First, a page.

No need to make it any more than what it is. I didn't mean to start an internet feud. Obviously depending on different parts of the country, weather conditions, size of water, flow of water, etc... some streams will be frozen over and others not. I was just stating (for me) I'm not gonna go back-country hiking in the snow to find a fish-able spot that isn't frozen. I'm not that hardcore. I'll just wait 'till Spring.

    Cheers folks. Don't let the seriousness of the interwebz get your blood pressure high.

    Beautiful pic OP!

  8. #8
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    Default Re: Frozen rivers

    Perhaps we can agree on a point here, I hope. A stream or river that is born primarily of run off in its watershed and considering 'that' stream or river is in a zone where temperatures are conducive to freezing, the entire waterway may freeze over. Conversely, a stream or river that acquires a good percentage of its flow from underground sources may exhibit many areas that do not freeze over due to the general higher water temp.

    One of the differences but not the only difference between a 'freestone' flow and a spring creek are as described in the preceding paragraph. Slate Run, located in North Central PA. can freeze over completely from the upper branches all the way down to the town of Slate Run. The fish seem to winter over in the deepest pools and the population always was stable. The occurrence of 'anchor ice' in the shallow or riffles, did have a noticeable effect on the hatches in years following an anchor ice event. A real bad and prolonged freeze of all the shallow areas could and often did result in the loss of many nesting beds used by the brown & brook trout the preceding fall. having fished the run often for over 20 years I noticed the relationship between harsh freezes and the overall fish population. There were obvious holes or voids in whole generations of young in some areas. This was noted by the lack of sightings of 'young of the year' taking refuge in the shallows and pools along the shore of the run. I could not think of any other explanation for this void of fry other than the anchor ice of the preceding winter.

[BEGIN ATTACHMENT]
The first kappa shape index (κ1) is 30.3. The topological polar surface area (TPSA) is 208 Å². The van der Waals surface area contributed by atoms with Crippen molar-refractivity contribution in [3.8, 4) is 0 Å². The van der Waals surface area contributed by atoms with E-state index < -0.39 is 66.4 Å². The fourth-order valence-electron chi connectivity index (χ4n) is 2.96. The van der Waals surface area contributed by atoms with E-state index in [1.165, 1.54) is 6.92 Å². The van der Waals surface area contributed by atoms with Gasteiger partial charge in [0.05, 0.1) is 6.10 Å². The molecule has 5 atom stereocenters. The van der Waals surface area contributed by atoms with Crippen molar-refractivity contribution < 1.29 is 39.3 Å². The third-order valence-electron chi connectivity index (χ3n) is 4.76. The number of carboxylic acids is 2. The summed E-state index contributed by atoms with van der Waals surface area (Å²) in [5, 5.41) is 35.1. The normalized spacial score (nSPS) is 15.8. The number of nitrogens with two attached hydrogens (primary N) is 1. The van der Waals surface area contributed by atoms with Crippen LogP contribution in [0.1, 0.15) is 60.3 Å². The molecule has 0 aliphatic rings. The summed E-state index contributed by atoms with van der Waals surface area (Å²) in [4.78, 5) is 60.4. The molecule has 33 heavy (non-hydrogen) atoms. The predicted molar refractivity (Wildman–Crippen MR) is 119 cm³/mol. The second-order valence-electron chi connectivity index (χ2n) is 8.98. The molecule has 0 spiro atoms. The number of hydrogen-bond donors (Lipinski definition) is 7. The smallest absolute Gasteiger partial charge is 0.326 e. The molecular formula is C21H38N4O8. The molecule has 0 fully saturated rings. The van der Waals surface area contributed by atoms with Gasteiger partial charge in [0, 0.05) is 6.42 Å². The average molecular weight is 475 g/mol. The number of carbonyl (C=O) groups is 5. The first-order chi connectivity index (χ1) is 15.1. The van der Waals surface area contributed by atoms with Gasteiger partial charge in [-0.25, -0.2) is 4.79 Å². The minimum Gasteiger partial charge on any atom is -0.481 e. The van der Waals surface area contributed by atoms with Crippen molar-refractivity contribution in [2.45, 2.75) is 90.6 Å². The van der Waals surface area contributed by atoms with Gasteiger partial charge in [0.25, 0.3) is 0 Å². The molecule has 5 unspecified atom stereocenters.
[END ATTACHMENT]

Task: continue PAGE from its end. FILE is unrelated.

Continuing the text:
In closing, my opinion is that many a good river and creek freeze over but sustain a population of trout or salmon. Speaking on the spring creeks I've visited over the years, they were the life blood of my winter fishing and on many shelf ice was as bad as it got regardless of the severity of the winter. There are of course exceptions to any example given but what I have taken time to recount is a good account of my observations on freezing waters.

    Ard

    Anywhere can be the land of great expectations, broken dreams, or paradise found, it's all up to you.

    Life On The Line - Alaska Fishing with Ard
    Ard's Forum blog, Alaska Outdoors

  9. #9
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    Default Re: Frozen rivers

    Or it could do like my river. It freezes here by town so hard you can drive an 18 wheeler on it without fear of falling in. Go up the river farther towards Rainy Lake and it is open almost always in the winter. I does not matter if it gets 40 below for a week there will be part up at the head that is open. The colder it gets the less that is open, but some of it will be. So in otherwords, I disagree. Not sure who with or what, unless you agree, then I disagree with that, or maybe not. Wait I disagree with what I just said, no wait....what did you say?